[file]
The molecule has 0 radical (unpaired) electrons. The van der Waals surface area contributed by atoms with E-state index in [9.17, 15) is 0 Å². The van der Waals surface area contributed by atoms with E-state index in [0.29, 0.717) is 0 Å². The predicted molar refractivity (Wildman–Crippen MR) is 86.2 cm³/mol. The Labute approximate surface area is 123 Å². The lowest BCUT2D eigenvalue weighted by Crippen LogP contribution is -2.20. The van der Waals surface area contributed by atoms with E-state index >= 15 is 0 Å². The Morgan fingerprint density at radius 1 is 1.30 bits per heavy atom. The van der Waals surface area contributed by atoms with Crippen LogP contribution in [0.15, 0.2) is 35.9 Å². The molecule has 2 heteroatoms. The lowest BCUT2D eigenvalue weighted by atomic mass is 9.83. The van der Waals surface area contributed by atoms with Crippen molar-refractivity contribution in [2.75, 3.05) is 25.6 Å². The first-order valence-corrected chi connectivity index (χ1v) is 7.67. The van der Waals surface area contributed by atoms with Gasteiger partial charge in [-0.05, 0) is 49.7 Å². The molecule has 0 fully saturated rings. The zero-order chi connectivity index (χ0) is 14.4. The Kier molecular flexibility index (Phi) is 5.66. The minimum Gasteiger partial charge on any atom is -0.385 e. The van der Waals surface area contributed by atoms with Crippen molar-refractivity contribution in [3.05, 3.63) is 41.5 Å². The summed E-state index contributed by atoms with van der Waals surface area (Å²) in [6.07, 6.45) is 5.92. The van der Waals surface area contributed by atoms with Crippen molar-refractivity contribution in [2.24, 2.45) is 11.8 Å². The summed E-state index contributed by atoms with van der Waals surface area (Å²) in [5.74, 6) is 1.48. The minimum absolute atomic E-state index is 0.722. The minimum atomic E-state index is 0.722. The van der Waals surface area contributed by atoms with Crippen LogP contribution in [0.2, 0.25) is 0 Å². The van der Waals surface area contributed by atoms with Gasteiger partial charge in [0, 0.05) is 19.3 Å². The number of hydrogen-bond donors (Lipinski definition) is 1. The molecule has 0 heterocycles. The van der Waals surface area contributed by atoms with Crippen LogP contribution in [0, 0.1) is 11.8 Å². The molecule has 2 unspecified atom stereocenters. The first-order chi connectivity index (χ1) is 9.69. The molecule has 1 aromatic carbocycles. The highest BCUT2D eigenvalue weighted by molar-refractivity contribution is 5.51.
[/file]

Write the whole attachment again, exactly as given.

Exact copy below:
The molecule has 0 radical (unpaired) electrons. The van der Waals surface area contributed by atoms with E-state index in [9.17, 15) is 0 Å². The van der Waals surface area contributed by atoms with E-state index in [0.29, 0.717) is 0 Å². The predicted molar refractivity (Wildman–Crippen MR) is 86.2 cm³/mol. The Labute approximate surface area is 123 Å². The lowest BCUT2D eigenvalue weighted by Crippen LogP contribution is -2.20. The van der Waals surface area contributed by atoms with E-state index >= 15 is 0 Å². The Morgan fingerprint density at radius 1 is 1.30 bits per heavy atom. The van der Waals surface area contributed by atoms with Crippen LogP contribution in [0.15, 0.2) is 35.9 Å². The molecule has 2 heteroatoms. The lowest BCUT2D eigenvalue weighted by atomic mass is 9.83. The van der Waals surface area contributed by atoms with Crippen molar-refractivity contribution in [2.75, 3.05) is 25.6 Å². The first-order valence-corrected chi connectivity index (χ1v) is 7.67. The van der Waals surface area contributed by atoms with Gasteiger partial charge in [-0.05, 0) is 49.7 Å². The molecule has 0 fully saturated rings. The zero-order chi connectivity index (χ0) is 14.4. The Kier molecular flexibility index (Phi) is 5.66. The minimum Gasteiger partial charge on any atom is -0.385 e. The van der Waals surface area contributed by atoms with Crippen molar-refractivity contribution in [3.05, 3.63) is 41.5 Å². The summed E-state index contributed by atoms with van der Waals surface area (Å²) in [6.07, 6.45) is 5.92. The van der Waals surface area contributed by atoms with Crippen molar-refractivity contribution in [2.24, 2.45) is 11.8 Å². The summed E-state index contributed by atoms with van der Waals surface area (Å²) in [5.74, 6) is 1.48. The minimum absolute atomic E-state index is 0.722. The minimum atomic E-state index is 0.722. The van der Waals surface area contributed by atoms with Crippen LogP contribution in [0.2, 0.25) is 0 Å². The van der Waals surface area contributed by atoms with Gasteiger partial charge in [0, 0.05) is 19.3 Å². The number of hydrogen-bond donors (Lipinski definition) is 1. The molecule has 0 heterocycles. The van der Waals surface area contributed by atoms with Crippen LogP contribution in [0, 0.1) is 11.8 Å². The molecule has 2 unspecified atom stereocenters. The first-order chi connectivity index (χ1) is 9.69. The molecule has 1 aromatic carbocycles. The highest BCUT2D eigenvalue weighted by molar-refractivity contribution is 5.51.